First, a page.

Eleanor Roosevelt, The First Lady of Gay Rights

06/20/2015 10:06 am ET | Updated Jun 20, 2016
Courtesy of the FDR library

The story was co-written by Timothy Dwyer, co-author of Hissing Cousins: The Untold Story of Eleanor Roosevelt and Alice Longworth (Nan A. Talese/Doubleday)

June marks the start of Gay Pride season, with parades from Boston and Los Angeles to Tel Aviv and Oslo. It's a good bet that somewhere over those rainbows, Eleanor Roosevelt's spirit will be marching, too. She's appeared off and on over the decades, whether loud and proud on posters reclaiming her as an uncelebrated lesbian or more demurely as a sort of mascot for branches of the Eleanor Roosevelt Democratic Club.

But this year, she deserves a special place of pride. June will also see the Supreme Court's thumbs-up or down ruling on gay marriage. Though Roosevelt was an extraordinary champion of African-American and women's rights, she also did more than almost anyone in the pre-Stonewall era to model acceptance of gay relationships -- and she did it in the White House.

Some would argue that was because the First Lady was a closeted lesbian. The most often-cited evidence is her intense friendship with an openly lesbian reporter named Lorena Hickok. Roosevelt and Hick worked together, vacationed together and wrote each other hundreds of letters, many of them as purple as a late-summer eggplant. "Gee! What wouldn't I give to talk to you & hear you now, oh, dear one," said one from Eleanor. "It is all the little things, tones in your voice, the feel of your hair, gestures, these are the things I think about & long for." The First Lady got Hick a job reporting from around the country on the progress of the New Deal. Back in Washington, she bunked in a guest room at 1600 Pennsylvania Avenue. And the rumors began. "And so you think they gossip about us?" Eleanor wrote to Lorena in November 1933. "I am always so much more optimistic than you are. I suppose because I care so little what 'they' say!"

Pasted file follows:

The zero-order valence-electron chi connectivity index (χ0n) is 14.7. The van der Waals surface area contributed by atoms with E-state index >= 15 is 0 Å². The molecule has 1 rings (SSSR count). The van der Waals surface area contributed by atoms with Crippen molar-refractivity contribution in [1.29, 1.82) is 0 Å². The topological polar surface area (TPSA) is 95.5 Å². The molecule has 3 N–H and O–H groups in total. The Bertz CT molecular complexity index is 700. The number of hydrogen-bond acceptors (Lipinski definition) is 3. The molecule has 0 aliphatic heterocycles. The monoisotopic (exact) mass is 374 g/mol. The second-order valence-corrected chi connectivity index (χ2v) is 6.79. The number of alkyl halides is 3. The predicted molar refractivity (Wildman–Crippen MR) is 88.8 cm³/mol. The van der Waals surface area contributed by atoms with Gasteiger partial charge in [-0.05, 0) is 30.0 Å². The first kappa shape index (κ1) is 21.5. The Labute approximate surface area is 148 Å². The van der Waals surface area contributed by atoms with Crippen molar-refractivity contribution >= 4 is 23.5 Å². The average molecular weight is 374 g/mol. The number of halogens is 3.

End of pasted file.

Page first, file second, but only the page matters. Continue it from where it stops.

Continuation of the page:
Over the years, the gossip has hardened into gospel. In 1998, Eleanor earned a spot alongside James Baldwin, Willa Cather and Cole Porter on a National Coming Out Day poster with the headline, "Unfortunately, history has set the record a little too straight." Five years ago, she shared top billing with Matthew Shepard, Cynthia Nixon and Maurice Sendak in the LGBT History Month celebration "31 Days, 31 Icons." She also merited a section in Neil Miller's 2005 book Out of the Past: Gay and Lesbian History from 1869 to the Present. Ask people today what they know about Eleanor Roosevelt and her sexuality invariably makes the short list.

Among folks who knew her, however, the consensus went the other way. Eleanor's children dismissed the idea that their mother was a lesbian; her son John believed that his mother did have an affair -- with her male body guard, a man named Earl Miller. (One of Miller's soon-to-be-ex-wives, citing allegedly steamy letters between him and Eleanor, threatened to name the former First Lady as a co-respondent in their divorce.) Alice Longworth, Eleanor's first cousin and a woman so free-spirited she claimed to have been named the first "honorary homosexual" by a Washington gay-rights organization, couldn't have been more insistent. "I don't care what they say," she said. "I simply cannot believe that Eleanor Roosevelt is a lesbian."